The dudes from the MTV show “Jersey Shore” coined the term “GTL.” But given that it’s ninth week and finals are just around the corner, at UCLA we drop the gym and the laundry and substitute it with studying and learning. And that, my friends, is how #STL was born. (Yes, it’s a thing.)
This time of the year, the hill by Janss Steps and Kerckhoff patio get all of the love from those who like to avoid studying indoors. So for those of you who also prefer to enjoy the L.A. sunshine but would actually like to find a place to sit, here are nine outdoor study spots at UCLA where you can live up to the “study, tan, learn” motto. Ditch the library, leave your room and study in the great outdoors.
1. The Bombshelter
This place is officially called the Court of Sciences Student Center, but let’s be real, no one calls it that. The Bombshelter is one of the most highly underrated areas on campus. Plenty of outdoor seating and unlimited access to food make it the ideal place to study. Grab your course readers, devour a Subway sandwich and soak up some knowledge in the sun.
It’s FINALLY finals week. Whether it’s your first finals week here at UCLA or you’re a seasoned pro, here are some study tips that are tried and true from some of the smartest characters on your Netflix queue. If all else fails, go rub the bear. (more…)
Hear ye, hear ye! We know you Bruins are gearing up for finals week and freaking out about it – we see it on Facebook and Twitter (#nosocialife #nofuture #nosoul), so we’ve compiled some information about resources on campus that could help make it a less stressful week (If you don’t like free coffee or free food, we advise you to halt and exit this browser window, Ebenezer Scrooge!) Here’s a list of our favorite hot spots:
Student Activity Center (SAC)
Food closet: You can either contribute and help out financially struggling students or take some goodies for yourself. There is also a communal fridge where you can store your fresh lunch (just label with name, date and department).
Computer lab: F-R-E-E printing!!!
Economic Crisis Response Team’s meal vouchers: Sign up for a meal voucher and you can eat one free meal a day on the hill. Make sure to check the schedule for pickup at UCLA CPO office.
Fitness Improvement Training Through Exercise and Diet (FITTED): Blow off some steam and workout! You can checkout shoes and other equipment for free as well as attend workshops.
Ackerman Student Union
Twenty-four-hour access to study spaces: Yep, it’s true. You even have access to the Coinz Gameroom for late night study breaks. All-nighters have never been this easy.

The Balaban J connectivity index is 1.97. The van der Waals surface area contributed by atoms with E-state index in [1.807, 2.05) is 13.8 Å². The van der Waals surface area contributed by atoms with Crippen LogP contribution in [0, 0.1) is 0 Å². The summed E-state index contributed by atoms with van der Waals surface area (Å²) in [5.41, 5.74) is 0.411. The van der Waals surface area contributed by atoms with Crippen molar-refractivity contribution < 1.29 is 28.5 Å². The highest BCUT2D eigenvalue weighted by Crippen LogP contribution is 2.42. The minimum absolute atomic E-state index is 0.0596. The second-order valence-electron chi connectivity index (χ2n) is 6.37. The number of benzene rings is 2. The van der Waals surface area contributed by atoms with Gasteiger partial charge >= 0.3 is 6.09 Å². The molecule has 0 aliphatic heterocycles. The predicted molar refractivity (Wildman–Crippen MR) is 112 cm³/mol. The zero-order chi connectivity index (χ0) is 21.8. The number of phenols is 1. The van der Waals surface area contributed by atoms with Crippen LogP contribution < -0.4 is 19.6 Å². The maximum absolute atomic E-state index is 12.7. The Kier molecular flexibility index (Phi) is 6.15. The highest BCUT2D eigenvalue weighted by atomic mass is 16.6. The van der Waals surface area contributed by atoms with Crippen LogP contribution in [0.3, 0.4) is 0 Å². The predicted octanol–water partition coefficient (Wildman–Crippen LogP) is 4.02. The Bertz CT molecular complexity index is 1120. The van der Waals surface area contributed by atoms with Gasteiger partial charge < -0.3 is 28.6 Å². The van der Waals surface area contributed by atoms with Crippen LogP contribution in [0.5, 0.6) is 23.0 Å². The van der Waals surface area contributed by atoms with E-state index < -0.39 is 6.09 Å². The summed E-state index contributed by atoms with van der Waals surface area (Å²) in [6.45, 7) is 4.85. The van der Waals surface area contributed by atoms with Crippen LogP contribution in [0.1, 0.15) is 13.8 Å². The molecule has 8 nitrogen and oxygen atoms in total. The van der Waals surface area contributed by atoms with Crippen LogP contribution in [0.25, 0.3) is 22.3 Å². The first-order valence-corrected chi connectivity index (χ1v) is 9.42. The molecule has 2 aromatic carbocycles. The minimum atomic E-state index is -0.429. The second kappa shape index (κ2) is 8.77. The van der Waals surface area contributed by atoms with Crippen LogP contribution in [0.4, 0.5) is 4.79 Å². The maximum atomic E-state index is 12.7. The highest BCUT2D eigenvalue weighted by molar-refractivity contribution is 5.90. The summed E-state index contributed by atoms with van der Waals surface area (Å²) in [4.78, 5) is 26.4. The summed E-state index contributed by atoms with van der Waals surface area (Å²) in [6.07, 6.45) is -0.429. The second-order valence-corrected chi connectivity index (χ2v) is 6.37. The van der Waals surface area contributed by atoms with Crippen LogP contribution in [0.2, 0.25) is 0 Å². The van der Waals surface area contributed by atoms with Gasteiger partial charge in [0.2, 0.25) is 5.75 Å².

Electronics charging station: Charge (or store) your laptop or iPhone in one of these 14 compact lockers located on the first floor of Ackerman Student Union food court.
Late night transportation: UCLA Community Service Officers will provide free rides to dorms, apartments and parking lots every hour on the hour from 3:00 a.m. – 7:00 a.m. (meet at Ackerman A-level at the information window).
Coffee: F-R-E-E freshly brewed coffee will be served from 9:00 p.m. to 11:00 p.m.
More free coffee: Still need your caffeine fix? After 11:00 p.m., hot coffee will be served next door at the Kerckhoff Art Gallery.
Study rooms: Reserve a study room at MyCLICC Center if you want that extra privacy.
Equipment checkout: Reserve a Macbook for four hours or a projector for two hours (but we advise against hosting a screening of Breaking Bad or Game of Thrones… now is not the time to catch up on addicting TV shows).
Counseling And Psychological Services (CAPS)
Twenty-four-hour access to a counselor: Overwhelmed and feeling helpless? Feel free to talk to a crisis counselor at (310) 825-0768.
580 Cafe (580 Hilgard Ave.)
Free hot meals: Mondays and Tuesdays from 11:00 a.m. to 1:00 p.m.
Free frozen meals and snacks: Monday through Friday from 9:00 a.m. to 5:00 p.m.
Starbucks (Westwood Village on Broxton and Weyburn)
New store hours: Starbucks will be open 24 hours during finals week (Dec. 10 – Dec. 13). This means unlimited access to the Peppermint Mocha. This information could potentially be very dangerous…
Food Trucks for Finals
Located behind Powell Library (between Moore and the Physics Astronomy Building)
Open 10 p.m. to 1 a.m.
Monday, Dec. 10: Calbi Fusion Tacos
Tuesday, Dec. 11: Los Lobos (Wings, burgers, Mac n’ cheese, salads, etc).